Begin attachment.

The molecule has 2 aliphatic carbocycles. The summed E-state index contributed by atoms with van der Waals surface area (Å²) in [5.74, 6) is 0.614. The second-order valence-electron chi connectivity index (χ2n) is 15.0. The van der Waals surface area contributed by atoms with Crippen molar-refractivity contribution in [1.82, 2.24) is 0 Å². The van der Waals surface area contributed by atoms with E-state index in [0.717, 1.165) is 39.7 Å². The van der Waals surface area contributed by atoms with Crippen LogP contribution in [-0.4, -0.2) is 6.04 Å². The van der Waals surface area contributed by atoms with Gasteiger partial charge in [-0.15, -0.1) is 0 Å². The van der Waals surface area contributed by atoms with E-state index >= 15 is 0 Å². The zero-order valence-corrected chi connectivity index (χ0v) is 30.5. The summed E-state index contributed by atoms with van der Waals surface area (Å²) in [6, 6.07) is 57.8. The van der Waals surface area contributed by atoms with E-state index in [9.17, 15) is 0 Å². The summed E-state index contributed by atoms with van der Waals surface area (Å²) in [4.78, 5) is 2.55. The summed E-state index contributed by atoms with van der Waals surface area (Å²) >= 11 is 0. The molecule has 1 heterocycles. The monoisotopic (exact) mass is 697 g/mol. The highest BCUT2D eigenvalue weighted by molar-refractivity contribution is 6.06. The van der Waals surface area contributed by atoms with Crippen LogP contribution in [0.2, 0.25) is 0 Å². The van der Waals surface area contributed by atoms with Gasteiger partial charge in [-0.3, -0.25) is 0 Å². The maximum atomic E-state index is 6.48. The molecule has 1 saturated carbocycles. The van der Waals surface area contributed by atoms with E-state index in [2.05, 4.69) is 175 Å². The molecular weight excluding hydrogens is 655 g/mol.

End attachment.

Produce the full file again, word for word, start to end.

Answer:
The molecule has 2 aliphatic carbocycles. The summed E-state index contributed by atoms with van der Waals surface area (Å²) in [5.74, 6) is 0.614. The second-order valence-electron chi connectivity index (χ2n) is 15.0. The van der Waals surface area contributed by atoms with Crippen molar-refractivity contribution in [1.82, 2.24) is 0 Å². The van der Waals surface area contributed by atoms with E-state index in [0.717, 1.165) is 39.7 Å². The van der Waals surface area contributed by atoms with Crippen LogP contribution in [-0.4, -0.2) is 6.04 Å². The van der Waals surface area contributed by atoms with Gasteiger partial charge in [-0.15, -0.1) is 0 Å². The van der Waals surface area contributed by atoms with E-state index >= 15 is 0 Å². The zero-order valence-corrected chi connectivity index (χ0v) is 30.5. The summed E-state index contributed by atoms with van der Waals surface area (Å²) in [6, 6.07) is 57.8. The van der Waals surface area contributed by atoms with E-state index in [9.17, 15) is 0 Å². The summed E-state index contributed by atoms with van der Waals surface area (Å²) in [4.78, 5) is 2.55. The summed E-state index contributed by atoms with van der Waals surface area (Å²) >= 11 is 0. The molecule has 1 heterocycles. The monoisotopic (exact) mass is 697 g/mol. The highest BCUT2D eigenvalue weighted by molar-refractivity contribution is 6.06. The van der Waals surface area contributed by atoms with Crippen LogP contribution in [0.2, 0.25) is 0 Å². The van der Waals surface area contributed by atoms with Gasteiger partial charge in [-0.3, -0.25) is 0 Å². The maximum atomic E-state index is 6.48. The molecule has 1 saturated carbocycles. The van der Waals surface area contributed by atoms with E-state index in [2.05, 4.69) is 175 Å². The molecular weight excluding hydrogens is 655 g/mol.